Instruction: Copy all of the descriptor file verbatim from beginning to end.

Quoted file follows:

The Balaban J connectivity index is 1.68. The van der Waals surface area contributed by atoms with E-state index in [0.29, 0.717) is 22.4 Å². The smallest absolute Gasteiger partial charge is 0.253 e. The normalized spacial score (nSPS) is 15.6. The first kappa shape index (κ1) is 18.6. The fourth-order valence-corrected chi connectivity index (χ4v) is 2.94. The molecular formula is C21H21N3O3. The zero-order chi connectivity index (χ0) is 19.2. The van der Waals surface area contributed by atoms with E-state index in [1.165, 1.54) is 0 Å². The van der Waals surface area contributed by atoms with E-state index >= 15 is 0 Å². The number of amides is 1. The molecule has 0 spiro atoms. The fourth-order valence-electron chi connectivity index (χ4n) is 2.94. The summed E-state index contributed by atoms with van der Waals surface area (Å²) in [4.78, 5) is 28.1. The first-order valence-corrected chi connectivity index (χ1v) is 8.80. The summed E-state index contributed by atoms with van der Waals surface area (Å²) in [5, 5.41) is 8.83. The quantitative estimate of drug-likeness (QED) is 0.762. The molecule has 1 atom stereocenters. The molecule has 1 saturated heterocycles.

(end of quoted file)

The Balaban J connectivity index is 1.68. The van der Waals surface area contributed by atoms with E-state index in [0.29, 0.717) is 22.4 Å². The smallest absolute Gasteiger partial charge is 0.253 e. The normalized spacial score (nSPS) is 15.6. The first kappa shape index (κ1) is 18.6. The fourth-order valence-corrected chi connectivity index (χ4v) is 2.94. The molecular formula is C21H21N3O3. The zero-order chi connectivity index (χ0) is 19.2. The van der Waals surface area contributed by atoms with E-state index in [1.165, 1.54) is 0 Å². The van der Waals surface area contributed by atoms with E-state index >= 15 is 0 Å². The number of amides is 1. The molecule has 0 spiro atoms. The fourth-order valence-electron chi connectivity index (χ4n) is 2.94. The summed E-state index contributed by atoms with van der Waals surface area (Å²) in [4.78, 5) is 28.1. The first-order valence-corrected chi connectivity index (χ1v) is 8.80. The summed E-state index contributed by atoms with van der Waals surface area (Å²) in [5, 5.41) is 8.83. The quantitative estimate of drug-likeness (QED) is 0.762. The molecule has 1 atom stereocenters. The molecule has 1 saturated heterocycles.